The trade war between the US and China has drawn on for six months with little progress toward a resolution. The US placed tariffs on a variety of Chinese goods in June. China responded in-kind by increasing tariffs on US exports, including a broad list of agricultural goods that US farmers ship to China. Both countries have taken action to support their industries that are most negatively impacted by the trade war.
There are two key indicators that can be used to track the trade war: US soybean exports and Chinese manufacturing activity.
Historically, US farmers shipped a large amount of soybeans to China. China specifically targeted soybean exports in retaliation to US tariffs. As a result, US soybean exports declined 98% in 2018 therefore hurting US farmers. The US government responded by offering subsidies to farmers in an attempt to at least partially offset the $1.2 billion decrease in soybean exports.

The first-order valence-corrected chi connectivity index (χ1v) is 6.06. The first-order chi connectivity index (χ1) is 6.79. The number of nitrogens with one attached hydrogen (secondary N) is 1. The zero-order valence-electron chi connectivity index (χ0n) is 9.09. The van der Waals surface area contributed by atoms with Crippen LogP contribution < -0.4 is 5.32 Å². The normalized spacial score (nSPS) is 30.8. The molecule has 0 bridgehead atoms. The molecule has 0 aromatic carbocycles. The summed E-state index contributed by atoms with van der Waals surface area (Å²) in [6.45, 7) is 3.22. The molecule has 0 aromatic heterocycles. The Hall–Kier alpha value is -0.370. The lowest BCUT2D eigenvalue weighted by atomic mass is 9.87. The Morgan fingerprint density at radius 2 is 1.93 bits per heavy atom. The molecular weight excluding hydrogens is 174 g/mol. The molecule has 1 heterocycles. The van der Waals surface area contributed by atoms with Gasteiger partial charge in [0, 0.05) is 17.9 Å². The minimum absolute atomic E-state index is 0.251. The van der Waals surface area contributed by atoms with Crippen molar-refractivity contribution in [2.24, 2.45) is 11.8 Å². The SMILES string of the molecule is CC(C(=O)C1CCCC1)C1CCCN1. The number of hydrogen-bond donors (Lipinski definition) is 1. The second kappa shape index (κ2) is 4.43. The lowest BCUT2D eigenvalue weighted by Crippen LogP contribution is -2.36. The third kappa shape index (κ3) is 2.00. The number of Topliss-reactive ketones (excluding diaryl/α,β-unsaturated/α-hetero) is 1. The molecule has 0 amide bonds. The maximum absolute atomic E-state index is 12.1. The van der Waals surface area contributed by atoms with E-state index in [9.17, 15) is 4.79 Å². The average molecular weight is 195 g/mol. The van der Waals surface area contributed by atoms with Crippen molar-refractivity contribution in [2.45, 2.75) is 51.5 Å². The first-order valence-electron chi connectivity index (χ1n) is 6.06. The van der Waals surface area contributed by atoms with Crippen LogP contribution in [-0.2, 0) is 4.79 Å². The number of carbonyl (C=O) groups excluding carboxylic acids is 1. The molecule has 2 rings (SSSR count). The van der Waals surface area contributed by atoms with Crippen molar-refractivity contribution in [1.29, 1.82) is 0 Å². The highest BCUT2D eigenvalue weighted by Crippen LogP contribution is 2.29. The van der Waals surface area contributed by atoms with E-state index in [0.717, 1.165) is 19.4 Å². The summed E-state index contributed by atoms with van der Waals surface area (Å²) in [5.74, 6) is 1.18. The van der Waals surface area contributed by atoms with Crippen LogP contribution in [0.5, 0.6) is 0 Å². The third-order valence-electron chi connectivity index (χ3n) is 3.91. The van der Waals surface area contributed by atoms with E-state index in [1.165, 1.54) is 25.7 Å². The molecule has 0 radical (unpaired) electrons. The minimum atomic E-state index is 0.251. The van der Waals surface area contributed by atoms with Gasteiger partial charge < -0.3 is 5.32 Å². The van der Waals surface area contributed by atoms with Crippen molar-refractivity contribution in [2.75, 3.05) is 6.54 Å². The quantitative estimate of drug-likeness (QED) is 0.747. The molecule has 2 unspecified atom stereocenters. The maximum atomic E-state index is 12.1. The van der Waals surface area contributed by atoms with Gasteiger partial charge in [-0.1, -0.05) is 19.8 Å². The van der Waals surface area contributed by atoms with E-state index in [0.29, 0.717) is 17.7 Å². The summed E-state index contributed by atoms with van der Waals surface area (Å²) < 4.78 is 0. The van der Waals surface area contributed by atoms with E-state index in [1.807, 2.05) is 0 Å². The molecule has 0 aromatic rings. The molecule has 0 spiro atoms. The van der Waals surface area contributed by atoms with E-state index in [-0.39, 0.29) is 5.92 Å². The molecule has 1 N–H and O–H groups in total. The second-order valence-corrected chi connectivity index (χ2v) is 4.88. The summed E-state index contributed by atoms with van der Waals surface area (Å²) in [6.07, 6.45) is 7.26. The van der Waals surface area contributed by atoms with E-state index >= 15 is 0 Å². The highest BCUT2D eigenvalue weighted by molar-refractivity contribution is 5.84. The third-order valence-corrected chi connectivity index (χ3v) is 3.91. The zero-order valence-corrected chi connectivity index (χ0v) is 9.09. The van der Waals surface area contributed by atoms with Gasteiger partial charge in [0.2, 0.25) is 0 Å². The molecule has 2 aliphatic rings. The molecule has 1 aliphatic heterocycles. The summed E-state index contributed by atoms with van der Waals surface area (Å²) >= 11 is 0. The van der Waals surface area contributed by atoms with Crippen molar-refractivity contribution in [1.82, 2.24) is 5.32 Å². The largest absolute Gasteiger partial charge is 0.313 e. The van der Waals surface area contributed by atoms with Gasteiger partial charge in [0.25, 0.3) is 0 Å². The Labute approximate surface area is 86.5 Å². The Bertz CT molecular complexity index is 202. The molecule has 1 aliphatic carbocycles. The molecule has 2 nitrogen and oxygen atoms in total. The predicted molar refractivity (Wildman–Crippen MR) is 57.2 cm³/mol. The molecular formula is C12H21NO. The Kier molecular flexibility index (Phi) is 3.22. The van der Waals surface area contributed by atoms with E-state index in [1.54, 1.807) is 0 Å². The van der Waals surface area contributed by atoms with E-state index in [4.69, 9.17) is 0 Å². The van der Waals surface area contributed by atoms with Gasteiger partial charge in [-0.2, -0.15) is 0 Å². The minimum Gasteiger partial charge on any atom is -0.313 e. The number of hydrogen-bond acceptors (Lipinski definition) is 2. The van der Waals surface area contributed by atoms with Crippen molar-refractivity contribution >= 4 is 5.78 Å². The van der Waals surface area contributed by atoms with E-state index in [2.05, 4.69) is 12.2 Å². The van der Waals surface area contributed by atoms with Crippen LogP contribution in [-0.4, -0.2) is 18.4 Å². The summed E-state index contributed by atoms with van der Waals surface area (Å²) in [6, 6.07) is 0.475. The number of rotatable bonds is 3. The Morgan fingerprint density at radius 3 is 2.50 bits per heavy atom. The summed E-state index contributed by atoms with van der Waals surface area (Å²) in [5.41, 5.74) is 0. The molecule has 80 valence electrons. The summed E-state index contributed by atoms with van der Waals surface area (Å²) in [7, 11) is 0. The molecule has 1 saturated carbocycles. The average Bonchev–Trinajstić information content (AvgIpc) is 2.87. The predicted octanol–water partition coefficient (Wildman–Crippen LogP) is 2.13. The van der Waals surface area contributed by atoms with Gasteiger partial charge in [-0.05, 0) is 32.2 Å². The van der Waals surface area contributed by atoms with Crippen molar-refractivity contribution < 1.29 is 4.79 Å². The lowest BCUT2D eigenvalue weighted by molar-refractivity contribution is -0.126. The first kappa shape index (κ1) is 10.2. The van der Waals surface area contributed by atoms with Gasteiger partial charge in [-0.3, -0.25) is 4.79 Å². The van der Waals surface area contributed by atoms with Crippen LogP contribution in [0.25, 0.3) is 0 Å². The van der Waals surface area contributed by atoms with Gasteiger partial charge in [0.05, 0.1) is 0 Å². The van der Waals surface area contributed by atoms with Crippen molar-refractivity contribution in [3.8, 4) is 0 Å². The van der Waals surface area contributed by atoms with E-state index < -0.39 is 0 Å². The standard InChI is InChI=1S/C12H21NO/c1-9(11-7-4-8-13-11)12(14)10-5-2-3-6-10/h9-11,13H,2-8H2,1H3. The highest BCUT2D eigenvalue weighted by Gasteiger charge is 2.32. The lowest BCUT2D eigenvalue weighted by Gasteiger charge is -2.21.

Chinese manufacturing is also suffering. China’s manufacturing PMI, a leading indicator of manufacturing activity, contracted for the first time in three years in December. This confirms a variety of data points that indicate a slowing in the pace of Chinese economic growth. The Chinese government has responded by pledging to lower taxes, implement a series of subsidies for businesses, and reversing some policies designed to rein in access to credit.
The question is: How far will the trade war go and for how long can government subsidies ease the economic pain of US farmers and Chinese manufacturers?